‘‘At the Thimphu discussions, on August 27, 1985, when Dr. H. W. Jayewardene, the leader of the SL delegation refused to accept or discuss the ‘Four Cardinal Principles’ raised by the six Tamil groups, and indicated areas on which discussion and agreement possible, the TULF together with the other groups walked out of the conference and refused to participate in the discussion.
The Four Cardinal Principles were as follows:
a. Recognition of the Tamils as a distinct nationality; b. a separate home land; c. self-determination for the Tamils; and d. the linkage of the Northern and Eastern Provinces,
‘‘Thereafter, Dr. Jayewardene left for New Delhi to meet the Indian Prime Minister Rajiv Gandhi and discussion resumed with Indian officials and drafted the Terms of Accord and Understandings, initiated by Dr. Jayewardene and the Deputy Secretary, Ministry of External Affairs of India, Ranjan Mathai. Then Dr. Jayewardene met the Indian PM and informed him of the decision reached. On 31. 08. 1985, the Ministry of External Affairs of India issued a press release on their meeting. Dr. Jayewardene had a detailed and constructive discussion with the Foreign Secretary Mr. Romesh Bhandari. A comprehensive paper was drawn up covering all issues of importance and relevance. This detailed draft could serve as the basis for negotiations towards a mutually agreed Accord by the parties concerned.
‘‘On the return of the delegation to Sri Lanka, it was found necessary to amplify some of the matters in the Draft Accord. Three members of the Sri Lankan delegation had discussions with senior officials of the Ministry of External Affairs of India in New Delhi from 10 to 13 Sept. At the conclusion of these talks, the Ministry of External Affairs of India issued a press release: ‘The SL delegation gave some amplification of certain issues which figured in the paper drawn up earlier in New Delhi. They also provided some facts and figures about how some of the proposals contained in the Paper would work in practice. It will be recalled that the Paper drawn up during Dr. Jayewardene’s visit is to serve as a basis for further negotiations towards a mutually agreed Accord by the parties concerned.’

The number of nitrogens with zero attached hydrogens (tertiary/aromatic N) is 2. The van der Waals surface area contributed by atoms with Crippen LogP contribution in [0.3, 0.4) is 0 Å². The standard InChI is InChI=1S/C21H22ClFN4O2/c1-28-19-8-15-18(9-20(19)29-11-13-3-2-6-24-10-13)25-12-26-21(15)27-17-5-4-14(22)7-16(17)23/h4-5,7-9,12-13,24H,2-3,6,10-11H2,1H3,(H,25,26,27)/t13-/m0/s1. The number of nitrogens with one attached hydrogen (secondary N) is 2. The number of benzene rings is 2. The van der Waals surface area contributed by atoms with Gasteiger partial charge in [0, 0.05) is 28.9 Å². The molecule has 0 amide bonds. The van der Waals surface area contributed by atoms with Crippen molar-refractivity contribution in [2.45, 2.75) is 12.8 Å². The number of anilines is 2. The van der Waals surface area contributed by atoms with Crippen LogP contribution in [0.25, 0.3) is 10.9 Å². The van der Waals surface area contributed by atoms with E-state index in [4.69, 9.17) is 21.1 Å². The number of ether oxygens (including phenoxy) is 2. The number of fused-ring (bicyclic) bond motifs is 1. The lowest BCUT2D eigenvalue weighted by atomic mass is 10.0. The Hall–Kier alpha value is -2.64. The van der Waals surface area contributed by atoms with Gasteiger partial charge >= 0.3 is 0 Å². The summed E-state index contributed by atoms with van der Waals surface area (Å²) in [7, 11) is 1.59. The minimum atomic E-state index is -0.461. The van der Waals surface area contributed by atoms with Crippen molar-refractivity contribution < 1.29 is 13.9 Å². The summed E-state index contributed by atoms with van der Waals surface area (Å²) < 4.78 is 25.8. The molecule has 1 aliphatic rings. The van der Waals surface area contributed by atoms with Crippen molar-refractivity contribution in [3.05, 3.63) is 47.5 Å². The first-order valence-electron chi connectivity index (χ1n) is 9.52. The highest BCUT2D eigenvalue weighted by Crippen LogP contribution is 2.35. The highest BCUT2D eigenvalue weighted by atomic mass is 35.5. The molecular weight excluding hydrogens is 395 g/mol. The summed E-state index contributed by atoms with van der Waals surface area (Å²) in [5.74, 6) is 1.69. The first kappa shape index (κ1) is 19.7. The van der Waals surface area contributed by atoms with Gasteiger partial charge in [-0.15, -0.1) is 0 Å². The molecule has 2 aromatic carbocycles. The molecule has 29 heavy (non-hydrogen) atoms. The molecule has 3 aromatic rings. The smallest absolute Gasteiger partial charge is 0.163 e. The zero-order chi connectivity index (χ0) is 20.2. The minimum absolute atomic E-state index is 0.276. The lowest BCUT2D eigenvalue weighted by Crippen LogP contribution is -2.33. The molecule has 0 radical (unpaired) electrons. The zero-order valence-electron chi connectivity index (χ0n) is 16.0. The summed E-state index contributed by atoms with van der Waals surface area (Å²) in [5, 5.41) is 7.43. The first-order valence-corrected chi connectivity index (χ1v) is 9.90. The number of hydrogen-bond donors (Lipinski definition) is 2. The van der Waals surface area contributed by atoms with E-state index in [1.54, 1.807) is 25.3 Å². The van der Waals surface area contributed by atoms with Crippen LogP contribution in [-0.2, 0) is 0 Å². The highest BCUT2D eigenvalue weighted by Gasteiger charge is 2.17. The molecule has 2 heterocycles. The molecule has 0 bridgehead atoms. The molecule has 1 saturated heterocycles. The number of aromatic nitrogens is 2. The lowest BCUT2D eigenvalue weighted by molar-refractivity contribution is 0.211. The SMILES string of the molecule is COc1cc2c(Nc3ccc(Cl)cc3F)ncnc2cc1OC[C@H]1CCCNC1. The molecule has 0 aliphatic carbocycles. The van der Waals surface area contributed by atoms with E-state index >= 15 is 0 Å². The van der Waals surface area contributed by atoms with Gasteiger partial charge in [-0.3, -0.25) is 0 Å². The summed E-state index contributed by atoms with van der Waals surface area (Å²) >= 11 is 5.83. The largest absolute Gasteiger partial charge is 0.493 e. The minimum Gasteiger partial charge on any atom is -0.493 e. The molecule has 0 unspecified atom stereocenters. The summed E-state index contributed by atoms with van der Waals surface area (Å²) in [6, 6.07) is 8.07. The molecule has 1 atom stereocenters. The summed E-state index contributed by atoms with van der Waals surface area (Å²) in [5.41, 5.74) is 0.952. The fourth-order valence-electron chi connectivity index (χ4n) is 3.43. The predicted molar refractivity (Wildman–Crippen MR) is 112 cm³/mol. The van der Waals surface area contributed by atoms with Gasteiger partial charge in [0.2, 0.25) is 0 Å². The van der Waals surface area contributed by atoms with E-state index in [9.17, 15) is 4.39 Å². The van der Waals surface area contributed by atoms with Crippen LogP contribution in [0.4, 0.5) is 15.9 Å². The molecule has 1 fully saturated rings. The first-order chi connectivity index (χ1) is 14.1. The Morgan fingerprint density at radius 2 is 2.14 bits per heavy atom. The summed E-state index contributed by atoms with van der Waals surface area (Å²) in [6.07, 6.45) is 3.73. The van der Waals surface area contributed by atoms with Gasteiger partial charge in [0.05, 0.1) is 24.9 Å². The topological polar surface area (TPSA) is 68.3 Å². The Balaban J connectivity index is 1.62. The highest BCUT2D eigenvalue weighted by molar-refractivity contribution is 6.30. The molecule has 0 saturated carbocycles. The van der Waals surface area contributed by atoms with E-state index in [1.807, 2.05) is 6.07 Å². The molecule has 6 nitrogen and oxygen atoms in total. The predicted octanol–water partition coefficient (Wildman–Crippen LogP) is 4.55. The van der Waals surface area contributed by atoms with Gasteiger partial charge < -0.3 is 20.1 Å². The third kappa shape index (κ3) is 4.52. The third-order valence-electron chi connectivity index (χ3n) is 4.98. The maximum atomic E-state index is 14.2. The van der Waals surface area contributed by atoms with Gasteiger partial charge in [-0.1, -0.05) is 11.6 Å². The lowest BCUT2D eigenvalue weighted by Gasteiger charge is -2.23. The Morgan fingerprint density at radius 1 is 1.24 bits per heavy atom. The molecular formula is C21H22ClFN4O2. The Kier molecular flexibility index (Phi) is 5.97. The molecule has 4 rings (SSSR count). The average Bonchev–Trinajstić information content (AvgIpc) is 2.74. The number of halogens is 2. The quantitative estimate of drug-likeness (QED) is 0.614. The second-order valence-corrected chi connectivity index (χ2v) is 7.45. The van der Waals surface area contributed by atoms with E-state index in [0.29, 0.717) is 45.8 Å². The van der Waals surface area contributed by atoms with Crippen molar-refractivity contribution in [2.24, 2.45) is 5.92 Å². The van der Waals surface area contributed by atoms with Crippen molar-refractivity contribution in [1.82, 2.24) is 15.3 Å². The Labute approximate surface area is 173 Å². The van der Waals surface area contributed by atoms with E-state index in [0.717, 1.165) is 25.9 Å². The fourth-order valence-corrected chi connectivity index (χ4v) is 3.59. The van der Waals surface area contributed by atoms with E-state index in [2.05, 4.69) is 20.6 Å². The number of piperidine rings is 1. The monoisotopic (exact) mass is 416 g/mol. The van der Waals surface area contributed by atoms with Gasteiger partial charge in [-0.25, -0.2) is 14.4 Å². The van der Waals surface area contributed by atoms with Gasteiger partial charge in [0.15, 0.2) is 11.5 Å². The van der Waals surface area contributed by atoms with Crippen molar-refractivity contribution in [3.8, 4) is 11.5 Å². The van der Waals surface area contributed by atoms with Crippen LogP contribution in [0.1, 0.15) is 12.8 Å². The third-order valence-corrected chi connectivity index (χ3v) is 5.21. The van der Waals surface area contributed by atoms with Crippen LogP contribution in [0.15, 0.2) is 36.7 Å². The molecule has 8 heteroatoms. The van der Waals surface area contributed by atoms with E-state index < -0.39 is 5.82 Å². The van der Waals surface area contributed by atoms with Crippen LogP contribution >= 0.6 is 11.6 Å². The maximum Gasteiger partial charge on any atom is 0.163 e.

‘‘The SL delegation returned to Sri Lanka with the full expectation that future discussions with a view to arriving at a solution would be on the basis of the Terms of Accord and Understanding.
‘‘The Accord reached in Thimphu and New Delhi were to be the basis of any future discussions. Such discussion would not reopen the Four Principles mentioned in any form whatsoever. This was the understanding of both the Govts of India and SL.
‘‘The Terms of Accord and Understanding were to be forwarded to the representatives of Tamil groups by the Indian Govt. But all the efforts of the SL delegation and the representatives of the Indian Govt. proved of no avail as these groups did not make any response to reach a settlement.
‘‘More than three months later, on 1st December 1985 the TULF submitted some proposals to Rajiv Gandhi. But they were by no means an attempt to discuss the draft Terms of Accord and Understanding. TULF proposals were diametrically contrary to the draft Terms of Accord and Understanding. Govt. observations on TULF proposals was dispatched to New Delhi on January 30, 1986.’’
President Jayewardene’s Address to Parliament, made on February 20, 1986, mentioned only what had happened up to the end of January 1986. Justice Wanasundara’s Judgement in the 13th Amendment to the Constitution Case (1987/2 SLLR Pp. 333 – 383) mentions several things that happened after that date in this process.
The following passages are taken from the said judgement:
‘‘As early as September 1985 the mechanism of Provincial Councils had been proposed. In the Draft Framework of Terms of Accord and Understanding of 30.08.85, it was stated that –
‘ 5. A Bill for the amendment of the Constitution to enable the creation of Provincial Councils and the devolution of powers on them shall be enacted by Parliament by a 2/3 majority. Thereafter Parliament will pass an Act directly conferring on the Provincial Councils the requisite legislative powers. Such power shall not be revoked or altered in any manner except by an Act of Parliament passed by a two-thirds majority after consultation with the Provincial Council or the Councils concerned.’
‘‘The next development was further talks held between the Sri Lankan Government and an Indian delegation, led by Hon. P Chidambaram, Minister of State, in July 1986. Based on those talks a detailed Note containing observations on the proposals of the Sri Lanka Government as the Framework was sent to the Indian Government. The following three paragraphs of the Note are relevant for the purpose of this determination: